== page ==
Thursday, February 7, 2019

Today in History for Feb. 7, 2019

Feb. 7, 1817 – Shelby County, Ala. was created, and Shelbyville, located 12 miles northeast of Montevallo, served as the first county seat.

Feb. 7, 1818 – Blount County, Ala. was created by the Alabama territorial legislature. It was later reduced to its present limits in 1824. Now bounded on the northeast and east by Marshall County, Etowah County and St. Clair County; on the south by Jefferson County; and on the west and northwest by Walker County and Cullman County. Named for William G. Blount (c. 1767-1835), governor of Tennessee (1809-15), who had sent troops to aid the white residents of this area during the Creek Indian War of 1813-14. Its county seats have been Blountsville (1820-89) and the present one, Oneonta, chosen in 1889.

Feb. 7, 1895 – Monroe Masonic Chapter No. 4 held a regular convocation at 7:30 p.m. at Perdue Hill, Ala.

Feb. 7, 1895 – The Monroe Journal reported that John S. Harrengton was “again in harness as Sheriff of Monroe, Mr. I.B. Slaughter having engaged him to discharge the duties of that office, pressing private affairs rendering it impossible for him to give the necessary personal attention to the office. Mr. Harrengton will give to the office the same efficient personal attention that characterized his former administration.”

Feb. 7, 1895 – The temperature dropped to 10 degrees in Monroeville, Ala. on this day, the “lowest point within the memory of the oldest citizens. Rain, snow and ice is reported everywhere.”

Feb. 7, 1905 - Capt. Thos. A. Nettles and S.H. Dailey came to Monroeville from Tunnel Springs on this Tuesday evening to attend the regular convocation of the Royal Arch Chapter.

Feb. 7, 1915 – Confederate veteran Henry J. Beasley passed away at the age of 72 in Conecuh County, Ala. Born on April 26, 1842, Beasley was a member of Co. H, 23rd Ala. Regiment and mustered into Confederate service on Nov. 16, 1861 in Montgomery. He served as 2nd Cpl. of the guard and remained with the company and regiment until he was captured at the Battle of Nashville, Tenn. He was a prisoner of war until June 27, 1865.

Feb. 7, 1916 – State Highway Director Keller was scheduled to hold a “road institute” meeting in Brewton, Ala. on this Monday and was set to visit Evergreen later that afternoon.

Feb. 7, 1918 – The Wilcox Progressive Era carried the following “Lost” notice: Curtains to a Buick 4 car, between Camden and Bellview on Jan. 14. Finder please return to D.J. McCarty, Bellview, Ala.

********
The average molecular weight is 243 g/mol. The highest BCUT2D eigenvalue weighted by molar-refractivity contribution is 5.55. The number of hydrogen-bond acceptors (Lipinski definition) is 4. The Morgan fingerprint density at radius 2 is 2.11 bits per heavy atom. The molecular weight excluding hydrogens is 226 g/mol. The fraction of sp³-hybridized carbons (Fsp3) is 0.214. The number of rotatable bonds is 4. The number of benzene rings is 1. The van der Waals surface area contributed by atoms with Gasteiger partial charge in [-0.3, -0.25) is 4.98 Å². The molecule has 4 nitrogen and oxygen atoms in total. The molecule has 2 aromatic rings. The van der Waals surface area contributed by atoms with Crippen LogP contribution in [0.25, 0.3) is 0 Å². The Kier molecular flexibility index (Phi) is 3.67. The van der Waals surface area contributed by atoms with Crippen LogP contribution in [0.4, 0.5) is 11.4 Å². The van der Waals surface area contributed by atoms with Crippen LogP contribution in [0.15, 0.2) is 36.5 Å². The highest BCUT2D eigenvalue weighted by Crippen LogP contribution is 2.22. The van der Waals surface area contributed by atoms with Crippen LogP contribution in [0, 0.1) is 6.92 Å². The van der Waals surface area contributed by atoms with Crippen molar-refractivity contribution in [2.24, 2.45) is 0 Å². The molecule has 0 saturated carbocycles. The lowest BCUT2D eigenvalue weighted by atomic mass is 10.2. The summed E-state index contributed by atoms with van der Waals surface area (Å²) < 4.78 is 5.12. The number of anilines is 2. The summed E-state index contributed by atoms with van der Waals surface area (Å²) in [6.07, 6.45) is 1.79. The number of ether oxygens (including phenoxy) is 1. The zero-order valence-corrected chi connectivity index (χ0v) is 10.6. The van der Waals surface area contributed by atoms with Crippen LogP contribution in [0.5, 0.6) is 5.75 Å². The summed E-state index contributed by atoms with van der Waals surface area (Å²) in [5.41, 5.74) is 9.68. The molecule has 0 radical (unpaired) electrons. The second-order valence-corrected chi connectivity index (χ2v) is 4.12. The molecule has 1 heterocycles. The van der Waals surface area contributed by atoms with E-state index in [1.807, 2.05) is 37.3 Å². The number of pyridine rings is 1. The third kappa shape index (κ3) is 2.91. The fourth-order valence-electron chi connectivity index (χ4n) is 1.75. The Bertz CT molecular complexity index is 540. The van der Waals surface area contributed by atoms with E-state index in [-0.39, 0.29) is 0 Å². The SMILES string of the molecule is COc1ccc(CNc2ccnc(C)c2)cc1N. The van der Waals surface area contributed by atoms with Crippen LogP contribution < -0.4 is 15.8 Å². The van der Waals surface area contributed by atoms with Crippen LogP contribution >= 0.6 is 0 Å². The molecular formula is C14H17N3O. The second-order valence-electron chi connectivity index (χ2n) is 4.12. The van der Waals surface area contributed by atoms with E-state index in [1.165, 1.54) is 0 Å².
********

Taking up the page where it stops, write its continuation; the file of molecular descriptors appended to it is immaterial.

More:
Feb. 7, 1918 – The Wilcox Progressive Era reported that work on the Camden streets began that week.

Feb. 7, 1918 – The Wilcox Progressive Era reported that R.H. Liddell and Miss Bama Dunn had returned from New York, where they went to purchase the spring and summer supply of goods for Liddell & Co.

Feb. 7, 1918 – The Wilcox Progressive Era reported that “according to ground hogology, the winter is now nearing its end. Said animal was unable to see its shadow on Feb. 2.”

Feb. 7, 1935 – The Evergreen Courant reported that Evergreen High School’s boys basketball team beat Brewton, 12-7, in Brewton, Ala. Horne led Evergreen with four points.

Feb. 7, 1935 – Evergreen High School’s boys basketball team was scheduled to play Red Level in Evergreen.

Feb. 7, 1935 - The Evergreen Courant reported that Alabama Gov. Bibb Graves had appointed Charles S. Kelly of Atmore as warden of Atmore Prison (also known as Moffat Farm). Kelly was a native of Repton, and his brothers were County Health Officer, Dr. E.L. Kelly, and J.E. Kelly, a former state representative from Conecuh County and the president of the Union Bank in Repton.

Feb. 7, 1935 – The Evergreen Courant reported that Mrs. G.O. Dickey had spent the weekend in Montgomery with her sister, Mrs. A.S. Rhodes.

Feb. 7, 1935 – The Monroe Journal reported that Miss Lillian Deer of Claiborne had taken over the management of the hotel at Frisco City. She succeeded Miss Edna Baird, who had held that post for the past several years.

Feb. 7, 1935 – The Monroe Journal reported, under the headline “Many Mentioned As McDuffie’s Successor,” that with the resignation of Congressman John McDuffie who had been appointed Federal Judge of the South Alabama District by President Franklin D. Roosevelt, had come much speculation as to who would be selected to fill the vacancy in the first Alabama district. “Many outstanding men in the counties composing the first district have already been mentioned as probable candidates to fill the office which has been held by McDuffie for nine consecutive terms,” according to The Journal.

Feb. 7, 1939 – In a game said to have been witnessed by the “largest crowd in Evergreen basketball history,” the Virgil Trucks Dr. Pepper team, which featured Bill Fowler, beat the Green Hawks, 35-31, on this Tuesday night in Evergreen. Before that game, Evergreen High School’s varsity boys team beat Monroe County High School.

Feb. 7, 1942 - A wedding that claimed much interest on this day was that of Miss Dean Russell to Max McAliley and Miss Marie Andress of Peterman to Sam Pierce at a double ceremony at the home of the Rev. Charles Granade in Beatrice on this Saturday night. They were married in the presence of a few close friends. Immediately following the ceremony, the couples left for a short wedding trip to Biloxi and other points in Mississippi.